Now, at 8.5, she’s growing it longer, but she’s also able to handle most of the care on her own, and to ask for help when she wants it.

  4. says

    I am so glad you mentioned this, hrm. It’s easy to forget what a big part one’s hair plays in one’s self-image, especially at that age. Girls feeling “boyish” is an individual thing…some may not care, others may be extremely sensitive.

    My daughter has curly hair and JUST LAST NIGHT I got a little overzealous in trimming it. It’s still long (shoulder length when dry) and I think it looks beautiful, but she is very upset with her “short” hair. Suddenly I recalled how I felt when my dad would trim my bangs too short when I was a kid. He insisted it was “fine,” but I walked around school mortified for a week.

    Hair’s a big deal. We must remember that.

    ps. I had mid-back-long hair as a preschooler which my mom braided every day. I was thrilled when we cut it “short” (to my shoulders).

  5. Rachel says

    Yup, short is GOOD. My daughter’s fine, curly hair led to lots of post-bath screaming before we just had it cut fairly short. She’s not quite three, so totally doesn’t care about style and it’s a lot easier for me to wash, brush and dry it. She hates hair accessories, too, so no point in keeping it long!

  6. says

    I have a thought — don’t cut it too short! People thought I was a boy for about 3 years in there when my mom kept my hair in some sort of bob because she was tired of combing it. Discretion!!

  7. says

    I have very thick hair…very curly, very coarse. When I was younger, and I had a ponytail, it was 7 inches around. My mom started just pulling it back into a ponytail every few months, then cutting it off in front of the elastic band. This made it VERY uneven on the bottom. To fix it…my mom faced me…and would cut a hunk off until the front was as short as the back. Unless she really screwed up, and I would have this sort of icecream scoop looking thing…I look at my childhood pictures and at first I thought, “Wow, I must have been a handful…if mom could only get my hair to look THAT awful all the time.” Then I had a daughter…whose hair was not coarse or thick. Our only similarity is that it is blonde. When my oldest was about 3 my mom “got tired” of seeing her hair in her face and cut the bangs herself. The “bangs” were about an inch long and went from ear to ear. Thanks mom, we had an appt for her first cut that same weekend – we have to cancel it now & wait for it to GROW BACK! Her hair was very fine on the ends and it tangled easily. She got the page boy cut from about 2.5 on. I stopped it last year…and have let it grow out like she wants (she’s 7, she mostly cares for it herself). My youngest (3) has never had a hair cut. Her hair is fine…but she doesn’t twist it endlessly around her finger at night…so we don’t pull it out in chunks (which was a problem with big sis). I trim her bangs from instructions in an article I read in Cosmo when I was 16. It’s never steered me wrong!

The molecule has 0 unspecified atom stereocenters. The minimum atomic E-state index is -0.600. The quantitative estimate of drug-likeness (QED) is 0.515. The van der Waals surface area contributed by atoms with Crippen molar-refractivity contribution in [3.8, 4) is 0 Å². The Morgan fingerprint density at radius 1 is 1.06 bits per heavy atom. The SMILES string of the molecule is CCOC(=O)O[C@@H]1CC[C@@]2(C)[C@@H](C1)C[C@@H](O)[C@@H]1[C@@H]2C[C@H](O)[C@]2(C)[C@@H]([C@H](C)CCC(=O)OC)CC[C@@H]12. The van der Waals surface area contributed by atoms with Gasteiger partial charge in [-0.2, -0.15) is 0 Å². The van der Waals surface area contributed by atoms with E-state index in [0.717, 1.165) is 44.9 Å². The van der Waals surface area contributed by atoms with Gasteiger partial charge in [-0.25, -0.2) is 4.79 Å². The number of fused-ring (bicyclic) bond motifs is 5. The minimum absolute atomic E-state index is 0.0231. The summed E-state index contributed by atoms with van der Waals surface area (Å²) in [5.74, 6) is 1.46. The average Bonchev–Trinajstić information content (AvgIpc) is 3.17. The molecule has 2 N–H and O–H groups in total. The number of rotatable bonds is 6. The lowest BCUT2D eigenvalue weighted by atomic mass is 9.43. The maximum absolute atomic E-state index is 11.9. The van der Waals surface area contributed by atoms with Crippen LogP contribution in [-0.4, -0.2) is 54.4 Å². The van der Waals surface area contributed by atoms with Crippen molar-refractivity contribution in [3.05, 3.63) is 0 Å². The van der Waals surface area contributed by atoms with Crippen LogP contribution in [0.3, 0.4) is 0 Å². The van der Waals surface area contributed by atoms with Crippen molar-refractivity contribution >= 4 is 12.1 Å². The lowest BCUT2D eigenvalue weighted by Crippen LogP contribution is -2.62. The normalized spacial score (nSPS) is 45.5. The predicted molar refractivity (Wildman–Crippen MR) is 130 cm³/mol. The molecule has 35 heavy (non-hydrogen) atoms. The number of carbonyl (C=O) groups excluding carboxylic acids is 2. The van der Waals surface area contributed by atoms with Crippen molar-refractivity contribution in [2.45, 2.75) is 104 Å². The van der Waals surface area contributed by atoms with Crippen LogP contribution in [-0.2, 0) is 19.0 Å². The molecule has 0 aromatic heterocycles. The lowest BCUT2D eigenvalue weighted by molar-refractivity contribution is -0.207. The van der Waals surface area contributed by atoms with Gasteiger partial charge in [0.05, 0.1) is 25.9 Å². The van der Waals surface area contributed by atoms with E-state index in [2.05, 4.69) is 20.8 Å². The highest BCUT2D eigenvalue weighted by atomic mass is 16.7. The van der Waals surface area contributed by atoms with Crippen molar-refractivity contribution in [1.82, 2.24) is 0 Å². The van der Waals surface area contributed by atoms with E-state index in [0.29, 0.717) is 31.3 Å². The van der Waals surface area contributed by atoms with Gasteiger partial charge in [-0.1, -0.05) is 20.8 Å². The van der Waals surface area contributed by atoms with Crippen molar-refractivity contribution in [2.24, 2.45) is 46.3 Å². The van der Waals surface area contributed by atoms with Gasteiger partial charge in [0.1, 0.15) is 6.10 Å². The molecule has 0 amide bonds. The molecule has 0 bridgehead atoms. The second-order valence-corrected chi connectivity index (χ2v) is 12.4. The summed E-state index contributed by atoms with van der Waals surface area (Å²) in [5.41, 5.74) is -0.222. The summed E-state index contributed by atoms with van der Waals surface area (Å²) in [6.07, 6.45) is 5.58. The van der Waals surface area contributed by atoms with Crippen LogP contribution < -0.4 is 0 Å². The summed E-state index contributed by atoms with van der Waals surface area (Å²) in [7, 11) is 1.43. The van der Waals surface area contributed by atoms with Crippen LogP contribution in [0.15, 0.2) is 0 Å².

PLEASE moms & dads…if you are cutting at home, PLEASE be patient…please read a self-help article or two on how to cut your kid’s hair. Don’t let them look like weird ice cream scoop munchkins. For my childhood pictures alone, I simply take my oldest once or twice a year to have her hair done. She also has a really deep part on the side…and it’s best if a professional sweeps it into place before cutting. Except for bangs, I will never cut my children’s hair at home. I won’t scar them that way!! ;)

  8. says

    People thought my sister was a boy until she was at least 7. Pixie cut. It was really cute…but it looks a hell of a lot like a little boy’s outgrown fade!

  9. says

    When we cut our girls waist length hair very short like a boy hair is march easier when our girls has very short boys hair every 2 week we trim our girls very short boys hair now on

  10. anon says

    Wow, some serious control issues here. What’s the deal? Hair on a girl? It’s not like we’re talking about a ponytail on a guy folks, and even then, who cares.